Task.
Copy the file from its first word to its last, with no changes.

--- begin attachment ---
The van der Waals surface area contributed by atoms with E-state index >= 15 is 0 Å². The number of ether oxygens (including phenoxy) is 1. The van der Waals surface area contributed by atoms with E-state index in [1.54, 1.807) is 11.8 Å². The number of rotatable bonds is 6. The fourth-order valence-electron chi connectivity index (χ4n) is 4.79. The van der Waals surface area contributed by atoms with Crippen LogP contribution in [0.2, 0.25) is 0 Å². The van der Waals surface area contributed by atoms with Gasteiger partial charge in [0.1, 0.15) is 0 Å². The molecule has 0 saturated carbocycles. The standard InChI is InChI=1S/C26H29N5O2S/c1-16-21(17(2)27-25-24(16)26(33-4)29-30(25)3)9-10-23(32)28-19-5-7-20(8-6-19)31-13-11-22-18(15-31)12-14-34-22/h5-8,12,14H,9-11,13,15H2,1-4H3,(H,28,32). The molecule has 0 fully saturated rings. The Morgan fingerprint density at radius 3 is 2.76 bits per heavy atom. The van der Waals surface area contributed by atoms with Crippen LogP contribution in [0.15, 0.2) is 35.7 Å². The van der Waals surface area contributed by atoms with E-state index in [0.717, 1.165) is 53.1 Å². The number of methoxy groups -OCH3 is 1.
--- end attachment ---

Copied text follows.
The van der Waals surface area contributed by atoms with E-state index >= 15 is 0 Å². The number of ether oxygens (including phenoxy) is 1. The van der Waals surface area contributed by atoms with E-state index in [1.54, 1.807) is 11.8 Å². The number of rotatable bonds is 6. The fourth-order valence-electron chi connectivity index (χ4n) is 4.79. The van der Waals surface area contributed by atoms with Crippen LogP contribution in [0.2, 0.25) is 0 Å². The van der Waals surface area contributed by atoms with Gasteiger partial charge in [0.1, 0.15) is 0 Å². The molecule has 0 saturated carbocycles. The standard InChI is InChI=1S/C26H29N5O2S/c1-16-21(17(2)27-25-24(16)26(33-4)29-30(25)3)9-10-23(32)28-19-5-7-20(8-6-19)31-13-11-22-18(15-31)12-14-34-22/h5-8,12,14H,9-11,13,15H2,1-4H3,(H,28,32). The molecule has 0 fully saturated rings. The Morgan fingerprint density at radius 3 is 2.76 bits per heavy atom. The van der Waals surface area contributed by atoms with Crippen LogP contribution in [0.15, 0.2) is 35.7 Å². The van der Waals surface area contributed by atoms with E-state index in [0.717, 1.165) is 53.1 Å². The number of methoxy groups -OCH3 is 1.